This article originally appeared in
Italians' love for vacations gets in the way of business
07/22/2002 - Updated 08:56 PM ET

By Eric J. Lyman, Special for USA TODAY

    ROME — Need to do business in Italy in August? Good luck.

    August has always been the main vacation month for most of Europe, with life — and business
    — in Portugal, Spain, France and Greece all grinding to a halt as shops close and almost
    everyone heads to the seaside or mountains.

    But nowhere is the trend more pronounced than in Italy, where entire swaths of the population
    move and dramatically change the country's demographics.

    Last year, the population of Rome — Italy's largest city — dropped to 1.7 million from 3.3 million
    during the rest of the year. No. 2 Milan plunged to fourth as its population slid to 650,000 from 1.8
    million. Southern cities Naples and Palermo — normally Italy's third- and sixth-largest
    metropolitan areas, respectively — rose to second and third as fewer residents left town and
    travelers form the north flocked in.

It would be difficult to overestimate the effect that kind of shift has on business:

  • Officials at the stock exchange say the volume drops by a third during August.
  • Television networks report ratings are about a fourth lower than in July.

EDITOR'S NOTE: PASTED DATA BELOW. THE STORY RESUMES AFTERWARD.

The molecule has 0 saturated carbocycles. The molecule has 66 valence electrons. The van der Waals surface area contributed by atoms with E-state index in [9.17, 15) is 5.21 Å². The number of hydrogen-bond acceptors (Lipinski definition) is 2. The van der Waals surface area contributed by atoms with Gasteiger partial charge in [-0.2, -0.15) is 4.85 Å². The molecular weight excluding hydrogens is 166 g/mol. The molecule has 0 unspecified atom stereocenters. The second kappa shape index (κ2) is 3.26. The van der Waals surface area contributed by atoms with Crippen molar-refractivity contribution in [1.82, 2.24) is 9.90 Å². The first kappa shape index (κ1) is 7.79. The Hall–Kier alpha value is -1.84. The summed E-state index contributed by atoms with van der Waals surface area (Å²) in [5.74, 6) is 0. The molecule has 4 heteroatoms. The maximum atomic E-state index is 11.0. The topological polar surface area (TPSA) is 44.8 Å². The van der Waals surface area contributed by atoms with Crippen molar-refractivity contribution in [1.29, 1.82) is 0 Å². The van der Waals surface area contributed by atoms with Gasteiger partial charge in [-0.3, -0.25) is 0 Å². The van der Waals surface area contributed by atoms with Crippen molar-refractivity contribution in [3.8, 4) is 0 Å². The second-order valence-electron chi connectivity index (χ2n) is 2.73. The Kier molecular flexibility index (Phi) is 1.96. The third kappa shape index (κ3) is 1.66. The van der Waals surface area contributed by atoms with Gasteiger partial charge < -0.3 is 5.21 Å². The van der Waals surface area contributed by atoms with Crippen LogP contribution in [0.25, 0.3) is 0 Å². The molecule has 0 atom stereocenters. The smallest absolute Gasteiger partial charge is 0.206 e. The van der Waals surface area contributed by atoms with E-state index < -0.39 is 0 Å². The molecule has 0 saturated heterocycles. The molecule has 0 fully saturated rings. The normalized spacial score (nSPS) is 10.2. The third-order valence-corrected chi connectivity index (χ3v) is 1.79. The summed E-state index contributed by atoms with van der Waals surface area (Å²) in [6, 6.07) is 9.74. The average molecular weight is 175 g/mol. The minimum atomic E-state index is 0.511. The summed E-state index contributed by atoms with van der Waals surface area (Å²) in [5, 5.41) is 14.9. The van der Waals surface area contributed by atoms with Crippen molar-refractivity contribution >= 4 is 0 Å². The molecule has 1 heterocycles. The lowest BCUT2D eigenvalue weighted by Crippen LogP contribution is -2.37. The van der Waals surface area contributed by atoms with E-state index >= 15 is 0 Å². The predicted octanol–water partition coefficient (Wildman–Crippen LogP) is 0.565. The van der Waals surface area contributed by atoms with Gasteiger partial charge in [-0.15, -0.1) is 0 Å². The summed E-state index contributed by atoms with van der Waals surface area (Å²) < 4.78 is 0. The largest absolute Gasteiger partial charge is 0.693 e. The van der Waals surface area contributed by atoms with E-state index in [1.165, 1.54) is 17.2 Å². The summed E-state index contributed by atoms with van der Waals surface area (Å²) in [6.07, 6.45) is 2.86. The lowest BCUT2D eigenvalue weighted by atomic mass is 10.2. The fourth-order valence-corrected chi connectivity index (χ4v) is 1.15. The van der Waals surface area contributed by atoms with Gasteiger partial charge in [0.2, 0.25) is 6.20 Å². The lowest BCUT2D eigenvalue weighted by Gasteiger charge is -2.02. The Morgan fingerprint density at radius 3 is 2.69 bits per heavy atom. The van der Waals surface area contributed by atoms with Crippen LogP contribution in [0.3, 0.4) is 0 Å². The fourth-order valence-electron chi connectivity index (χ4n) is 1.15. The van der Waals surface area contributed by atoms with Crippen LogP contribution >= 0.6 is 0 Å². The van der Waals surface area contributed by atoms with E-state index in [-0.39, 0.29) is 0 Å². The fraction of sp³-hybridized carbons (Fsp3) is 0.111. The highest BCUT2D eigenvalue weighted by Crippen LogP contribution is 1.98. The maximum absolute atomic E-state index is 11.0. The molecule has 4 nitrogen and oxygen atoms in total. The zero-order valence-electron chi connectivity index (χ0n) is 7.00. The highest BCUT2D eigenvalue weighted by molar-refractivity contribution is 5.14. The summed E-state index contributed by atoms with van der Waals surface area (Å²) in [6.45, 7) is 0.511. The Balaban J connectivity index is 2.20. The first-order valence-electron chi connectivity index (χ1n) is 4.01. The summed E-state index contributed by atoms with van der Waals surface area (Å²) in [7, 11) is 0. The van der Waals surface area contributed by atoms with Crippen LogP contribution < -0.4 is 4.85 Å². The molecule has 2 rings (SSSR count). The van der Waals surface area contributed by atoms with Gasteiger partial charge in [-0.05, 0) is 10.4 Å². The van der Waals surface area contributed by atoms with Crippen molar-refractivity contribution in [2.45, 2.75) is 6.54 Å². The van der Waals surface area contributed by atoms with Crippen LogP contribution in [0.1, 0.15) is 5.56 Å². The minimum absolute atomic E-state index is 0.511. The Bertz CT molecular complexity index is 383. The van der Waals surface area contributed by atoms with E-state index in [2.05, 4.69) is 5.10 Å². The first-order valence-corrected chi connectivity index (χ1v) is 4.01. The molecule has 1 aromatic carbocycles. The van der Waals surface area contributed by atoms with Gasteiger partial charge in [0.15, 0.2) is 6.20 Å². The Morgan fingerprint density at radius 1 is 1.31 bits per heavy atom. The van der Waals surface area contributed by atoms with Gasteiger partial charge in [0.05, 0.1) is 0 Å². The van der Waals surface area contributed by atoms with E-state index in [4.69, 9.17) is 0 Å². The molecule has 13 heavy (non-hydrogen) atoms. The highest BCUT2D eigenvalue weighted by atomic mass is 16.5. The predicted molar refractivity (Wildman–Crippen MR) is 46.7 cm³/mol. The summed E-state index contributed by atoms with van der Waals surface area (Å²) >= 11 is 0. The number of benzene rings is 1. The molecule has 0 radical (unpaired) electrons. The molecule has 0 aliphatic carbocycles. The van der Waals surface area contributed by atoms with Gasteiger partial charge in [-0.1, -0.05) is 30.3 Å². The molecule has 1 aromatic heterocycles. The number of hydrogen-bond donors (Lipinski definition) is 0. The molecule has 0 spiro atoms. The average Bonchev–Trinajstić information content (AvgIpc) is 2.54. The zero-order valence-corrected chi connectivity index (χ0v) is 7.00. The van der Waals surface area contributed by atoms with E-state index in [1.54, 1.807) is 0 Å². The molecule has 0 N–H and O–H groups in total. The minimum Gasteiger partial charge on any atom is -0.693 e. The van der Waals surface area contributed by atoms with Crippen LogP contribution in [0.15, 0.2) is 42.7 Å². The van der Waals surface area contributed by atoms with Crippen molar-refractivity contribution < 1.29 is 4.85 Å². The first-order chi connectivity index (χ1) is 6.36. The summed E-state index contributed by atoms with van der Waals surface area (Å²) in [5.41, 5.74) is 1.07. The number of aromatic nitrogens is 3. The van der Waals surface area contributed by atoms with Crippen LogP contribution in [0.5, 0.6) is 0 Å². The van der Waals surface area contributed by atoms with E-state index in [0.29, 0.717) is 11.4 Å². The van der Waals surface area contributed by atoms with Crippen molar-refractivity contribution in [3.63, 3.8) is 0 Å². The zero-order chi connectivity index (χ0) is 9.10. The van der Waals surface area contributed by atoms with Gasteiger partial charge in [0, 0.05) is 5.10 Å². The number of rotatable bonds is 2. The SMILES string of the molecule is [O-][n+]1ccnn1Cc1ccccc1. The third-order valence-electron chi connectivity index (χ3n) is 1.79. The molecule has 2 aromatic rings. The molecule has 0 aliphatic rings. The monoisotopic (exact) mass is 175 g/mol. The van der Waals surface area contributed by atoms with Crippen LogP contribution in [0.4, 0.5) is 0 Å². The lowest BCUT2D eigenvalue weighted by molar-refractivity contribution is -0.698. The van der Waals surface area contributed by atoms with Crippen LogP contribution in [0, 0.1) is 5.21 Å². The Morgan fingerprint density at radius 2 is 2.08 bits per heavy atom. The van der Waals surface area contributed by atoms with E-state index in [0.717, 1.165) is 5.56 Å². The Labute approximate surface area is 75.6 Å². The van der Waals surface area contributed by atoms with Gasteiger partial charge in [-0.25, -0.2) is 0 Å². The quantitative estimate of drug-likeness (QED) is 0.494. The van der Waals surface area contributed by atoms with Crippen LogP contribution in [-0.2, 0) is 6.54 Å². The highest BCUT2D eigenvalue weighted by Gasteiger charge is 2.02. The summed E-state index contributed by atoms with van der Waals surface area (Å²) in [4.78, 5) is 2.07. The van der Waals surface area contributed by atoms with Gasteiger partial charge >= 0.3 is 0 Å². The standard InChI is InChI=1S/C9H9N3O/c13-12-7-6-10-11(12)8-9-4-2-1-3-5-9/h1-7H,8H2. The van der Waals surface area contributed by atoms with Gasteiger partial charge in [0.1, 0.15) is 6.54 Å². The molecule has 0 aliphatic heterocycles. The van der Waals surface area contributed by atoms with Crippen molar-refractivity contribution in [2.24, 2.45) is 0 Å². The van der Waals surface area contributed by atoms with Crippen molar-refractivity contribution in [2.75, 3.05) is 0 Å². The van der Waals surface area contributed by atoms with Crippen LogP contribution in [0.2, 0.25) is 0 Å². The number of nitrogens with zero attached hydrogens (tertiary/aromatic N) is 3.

• The National Statistics Institute says the country's industrial production generally drops to just above half the level it maintains
    before the break.

"The trend is less pronounced than it was 30 years ago, and the nature of the vacations Italians take has changed, but August will
never be just another month," says Marco Baldi, a director with the economic research institute Censis. "This is part of the culture."

Tourists in any of the European countries with major August holiday traditions will have few problems in August, aside from having to
compete with the locals for hotel and restaurant space in the top resort areas.

But the problems become more severe for those trying to do business in August. Most midsize and large corporations keep only
skeleton crews, and most small firms close for the month.

Several years ago, the Italian Stock Exchange had to warn traded companies to keep someone available to answer questions from
investors in August, a problem that wasn't solved entirely until the advent of cell phones meant that investor relations directors could
be reached even while soaking up the sun.

"It used to be difficult to find someone to answer a simple question in August, but that's not a problem any more," says Giulio
Baresani-Varini, CEO of asset management company Euroconsult. "Now the problem has become the fact that volume can be thin,
and if someone wants to sell shares in a small company, there may be few investors available to buy them."

By the way, if you're hoping for a well-placed hotel room for August in trendy Porto Cervo on the Italian island of Sardinia or along the
country's dramatic Amalfi Coast, better hurry. There are just handfuls left — for August 2004.

That's because Italians plan ahead for that all-important August vacation.

"Italians have a reputation of leaving things until the last minute, but that's not the case when they plan for August," says Rita Nicolini,
director of Sun Tours in Rome. "August is too important."
Copyright 2002 USA TODAY, a division of Gannett Co. Inc.
Italy's spectacular Amalfi Coast attracts
throngs of vacationers, many of whom
planned their trip a year in advance.